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Divorce CPA discusses Principal Residence Gain Exclusion Strategies | Section 121

divorce cpa wilmington NC

Gary Bode, CPA: Cooperation during divorce can reduce taxes. For an empathetic phone consult, please call 399-2705.

As a divorce CPA, I hate seeing taxes add insult to injury. This post examines strategies for preserving the principal residence ($500,000 IRS gain exclusion) under various scenarios. The real estate market is in a slump, but homes can still sell for a gain. And the market could improve dramatically before the home sells.

“Somtimes the divorce decree needs specific verbiage to ensure keeping all the tax advantages when your marital residence sells.” 
– Gary Bode, divorce CPA and tax accountant


The principal residence gain exclusion, in IRC Section 121, allows up to $250,000 of gain exclusion for a single taxpayer ($500,000 for joint filers), on the sale of a home, provided it was owned and used as taxpayer’s principal residence for two of the last five years. Taxpayers can use this exclusion once every two years.

The Main Issue

When an ex-spouse continues to own all or part of the former marital residence, but doesn’t live there, the Section 121 gain exclusion disappears three years after moving out of the house. So all gain would be taxable – ouch! Unless the divorce decree has specific verbiage.

Electing Out of the Gain Exclusion Option

The ability to elect out of Section 121, even after filing a tax return, negates the possibility of being trapped by larger gains on a post divorce residence. You can simply amend a past return.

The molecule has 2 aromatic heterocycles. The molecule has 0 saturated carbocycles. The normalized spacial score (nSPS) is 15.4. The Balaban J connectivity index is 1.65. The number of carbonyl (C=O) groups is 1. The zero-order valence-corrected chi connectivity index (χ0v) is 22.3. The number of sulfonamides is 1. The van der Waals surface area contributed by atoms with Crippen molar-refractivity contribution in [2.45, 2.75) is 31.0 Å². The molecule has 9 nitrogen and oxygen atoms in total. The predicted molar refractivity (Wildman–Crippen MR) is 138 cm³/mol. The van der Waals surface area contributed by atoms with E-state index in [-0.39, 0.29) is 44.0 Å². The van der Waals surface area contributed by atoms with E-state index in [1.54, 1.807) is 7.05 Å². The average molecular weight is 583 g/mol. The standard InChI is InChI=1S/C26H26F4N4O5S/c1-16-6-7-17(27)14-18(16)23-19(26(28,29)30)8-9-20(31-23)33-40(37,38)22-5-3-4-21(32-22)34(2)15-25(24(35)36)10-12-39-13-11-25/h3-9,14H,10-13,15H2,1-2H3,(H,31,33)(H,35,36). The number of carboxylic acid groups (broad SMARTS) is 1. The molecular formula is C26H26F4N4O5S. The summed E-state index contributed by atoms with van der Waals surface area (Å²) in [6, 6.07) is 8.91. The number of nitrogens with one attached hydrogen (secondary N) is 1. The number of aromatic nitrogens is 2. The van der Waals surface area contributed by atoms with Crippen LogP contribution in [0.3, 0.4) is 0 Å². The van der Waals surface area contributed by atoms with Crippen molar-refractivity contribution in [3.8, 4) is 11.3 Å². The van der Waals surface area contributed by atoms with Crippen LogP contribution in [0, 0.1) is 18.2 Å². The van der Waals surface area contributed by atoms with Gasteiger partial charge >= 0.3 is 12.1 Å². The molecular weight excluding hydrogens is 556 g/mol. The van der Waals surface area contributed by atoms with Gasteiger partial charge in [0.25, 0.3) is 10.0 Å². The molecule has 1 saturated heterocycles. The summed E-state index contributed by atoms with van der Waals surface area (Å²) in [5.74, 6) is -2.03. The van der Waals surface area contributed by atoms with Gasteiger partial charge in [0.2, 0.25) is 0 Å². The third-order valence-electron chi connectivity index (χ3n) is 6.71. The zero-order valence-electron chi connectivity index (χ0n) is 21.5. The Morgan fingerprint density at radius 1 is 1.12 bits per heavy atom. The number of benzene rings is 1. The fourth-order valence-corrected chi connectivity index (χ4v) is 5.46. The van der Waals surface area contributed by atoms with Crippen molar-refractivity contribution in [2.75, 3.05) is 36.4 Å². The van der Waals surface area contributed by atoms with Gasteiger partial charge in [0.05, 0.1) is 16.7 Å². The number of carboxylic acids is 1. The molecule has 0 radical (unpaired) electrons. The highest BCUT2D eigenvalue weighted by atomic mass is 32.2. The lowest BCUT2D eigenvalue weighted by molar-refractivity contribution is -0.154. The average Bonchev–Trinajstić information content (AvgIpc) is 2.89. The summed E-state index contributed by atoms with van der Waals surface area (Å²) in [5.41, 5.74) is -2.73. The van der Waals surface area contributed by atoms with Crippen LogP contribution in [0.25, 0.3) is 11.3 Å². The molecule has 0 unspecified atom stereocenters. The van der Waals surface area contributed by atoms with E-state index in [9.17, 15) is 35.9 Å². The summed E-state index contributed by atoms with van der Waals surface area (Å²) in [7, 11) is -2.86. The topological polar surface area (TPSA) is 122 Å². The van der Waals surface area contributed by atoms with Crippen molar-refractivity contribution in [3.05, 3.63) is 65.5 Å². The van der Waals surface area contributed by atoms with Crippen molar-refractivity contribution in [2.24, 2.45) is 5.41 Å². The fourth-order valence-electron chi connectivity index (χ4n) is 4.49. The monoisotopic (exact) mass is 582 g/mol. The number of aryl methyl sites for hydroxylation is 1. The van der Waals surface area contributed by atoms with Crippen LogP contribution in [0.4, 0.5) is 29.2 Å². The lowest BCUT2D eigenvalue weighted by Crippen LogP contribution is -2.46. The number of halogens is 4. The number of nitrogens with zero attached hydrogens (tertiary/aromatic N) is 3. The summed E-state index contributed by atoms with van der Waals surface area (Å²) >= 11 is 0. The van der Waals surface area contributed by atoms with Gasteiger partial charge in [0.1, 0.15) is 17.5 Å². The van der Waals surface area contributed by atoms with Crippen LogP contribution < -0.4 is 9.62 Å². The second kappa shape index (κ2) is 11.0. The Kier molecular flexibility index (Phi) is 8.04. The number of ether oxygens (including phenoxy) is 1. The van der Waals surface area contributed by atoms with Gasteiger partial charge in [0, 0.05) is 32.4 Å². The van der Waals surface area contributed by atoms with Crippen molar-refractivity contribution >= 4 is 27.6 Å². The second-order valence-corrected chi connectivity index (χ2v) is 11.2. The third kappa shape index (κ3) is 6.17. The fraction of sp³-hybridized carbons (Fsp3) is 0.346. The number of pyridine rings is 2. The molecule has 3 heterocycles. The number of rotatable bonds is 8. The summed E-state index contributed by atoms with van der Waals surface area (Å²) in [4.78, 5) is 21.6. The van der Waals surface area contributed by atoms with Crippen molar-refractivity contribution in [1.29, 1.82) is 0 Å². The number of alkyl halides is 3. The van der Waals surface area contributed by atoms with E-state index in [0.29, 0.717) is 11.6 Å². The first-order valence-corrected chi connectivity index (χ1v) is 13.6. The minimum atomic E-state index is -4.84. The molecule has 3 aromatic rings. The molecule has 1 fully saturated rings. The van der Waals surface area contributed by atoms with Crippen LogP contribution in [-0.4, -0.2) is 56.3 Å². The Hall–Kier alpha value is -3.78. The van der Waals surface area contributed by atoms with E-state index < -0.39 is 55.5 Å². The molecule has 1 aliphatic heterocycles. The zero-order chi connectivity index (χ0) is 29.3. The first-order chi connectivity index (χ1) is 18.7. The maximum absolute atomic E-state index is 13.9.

Sale before Divorce

Assuming the couple lived in the home two of the last five years,and hasn’t invoked Section 121 gain exclusion for at least two years, the process is simple.

  • File jointly and exclude up to $500,000 of gain.
  • File married filing separately and exclude up to $250,000 of gain each.

Scenarios that Warrant this Technique

  • Both spouses continue to own the marital property after divorce. But only one lives there.
  • The non-resident spouse still owns the home post divorce.

So how does the Non-Residence Ex-Spouse Protect Their Share of Gain Exclusion?

Divorce CPAs don’t draw up divorce decrees, of course, but here’s the essence of the specific verbiage required. Remember this assumes the other ex-spouse continues to live in the marital home. As a condition of the divorce agreement, the non-resident ex-spouse:

  • Is allowed to continue to occupy the home for as long as he or she wants. We’re talking about taxes here. Talk to your lawyer about the realities of this clause. When I got divorced neither one of us wanted to live in the same house, so it was just words on paper.
  • Or, is allowed to continue to occupy the home until the kids reach a certain age.
  • Or, is allowed to continue to occupy the home for a specified number of years.

Now the full $500,000 exclusion still exists and when the home sells.

We’re a divorce CPA firm in Wilmington NC, with a virtual office to serve long distance and international client. Please read a few of our posts to judge our expertise and empathetic attitude. For a free phone consult, please call (910) 399-2705.

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